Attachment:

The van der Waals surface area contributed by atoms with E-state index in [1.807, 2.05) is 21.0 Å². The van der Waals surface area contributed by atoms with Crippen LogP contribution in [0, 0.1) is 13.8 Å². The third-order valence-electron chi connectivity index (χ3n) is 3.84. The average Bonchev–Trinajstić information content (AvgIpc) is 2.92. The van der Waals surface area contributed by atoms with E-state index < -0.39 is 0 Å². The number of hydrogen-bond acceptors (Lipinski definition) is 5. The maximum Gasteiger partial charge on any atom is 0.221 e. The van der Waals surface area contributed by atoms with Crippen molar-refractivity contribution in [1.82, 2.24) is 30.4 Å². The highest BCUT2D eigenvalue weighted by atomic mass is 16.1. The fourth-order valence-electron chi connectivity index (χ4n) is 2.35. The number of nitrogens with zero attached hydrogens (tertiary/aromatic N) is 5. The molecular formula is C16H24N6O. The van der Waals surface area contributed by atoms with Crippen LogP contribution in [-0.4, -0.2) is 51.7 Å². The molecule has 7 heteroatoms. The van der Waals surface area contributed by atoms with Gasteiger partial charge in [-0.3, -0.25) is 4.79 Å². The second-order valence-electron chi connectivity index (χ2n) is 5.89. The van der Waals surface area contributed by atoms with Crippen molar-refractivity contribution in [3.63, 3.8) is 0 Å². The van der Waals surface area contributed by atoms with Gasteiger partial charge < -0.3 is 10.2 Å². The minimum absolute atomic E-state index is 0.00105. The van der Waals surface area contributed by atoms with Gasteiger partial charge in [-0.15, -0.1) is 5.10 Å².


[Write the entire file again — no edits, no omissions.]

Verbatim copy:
The van der Waals surface area contributed by atoms with E-state index in [1.807, 2.05) is 21.0 Å². The van der Waals surface area contributed by atoms with Crippen LogP contribution in [0, 0.1) is 13.8 Å². The third-order valence-electron chi connectivity index (χ3n) is 3.84. The average Bonchev–Trinajstić information content (AvgIpc) is 2.92. The van der Waals surface area contributed by atoms with E-state index < -0.39 is 0 Å². The number of hydrogen-bond acceptors (Lipinski definition) is 5. The maximum Gasteiger partial charge on any atom is 0.221 e. The van der Waals surface area contributed by atoms with Crippen molar-refractivity contribution in [1.82, 2.24) is 30.4 Å². The highest BCUT2D eigenvalue weighted by atomic mass is 16.1. The fourth-order valence-electron chi connectivity index (χ4n) is 2.35. The number of nitrogens with zero attached hydrogens (tertiary/aromatic N) is 5. The molecular formula is C16H24N6O. The van der Waals surface area contributed by atoms with Crippen LogP contribution in [-0.4, -0.2) is 51.7 Å². The molecule has 7 heteroatoms. The van der Waals surface area contributed by atoms with Gasteiger partial charge in [-0.3, -0.25) is 4.79 Å². The second-order valence-electron chi connectivity index (χ2n) is 5.89. The van der Waals surface area contributed by atoms with Crippen molar-refractivity contribution in [3.63, 3.8) is 0 Å². The van der Waals surface area contributed by atoms with Gasteiger partial charge < -0.3 is 10.2 Å². The minimum absolute atomic E-state index is 0.00105. The van der Waals surface area contributed by atoms with Gasteiger partial charge in [-0.15, -0.1) is 5.10 Å².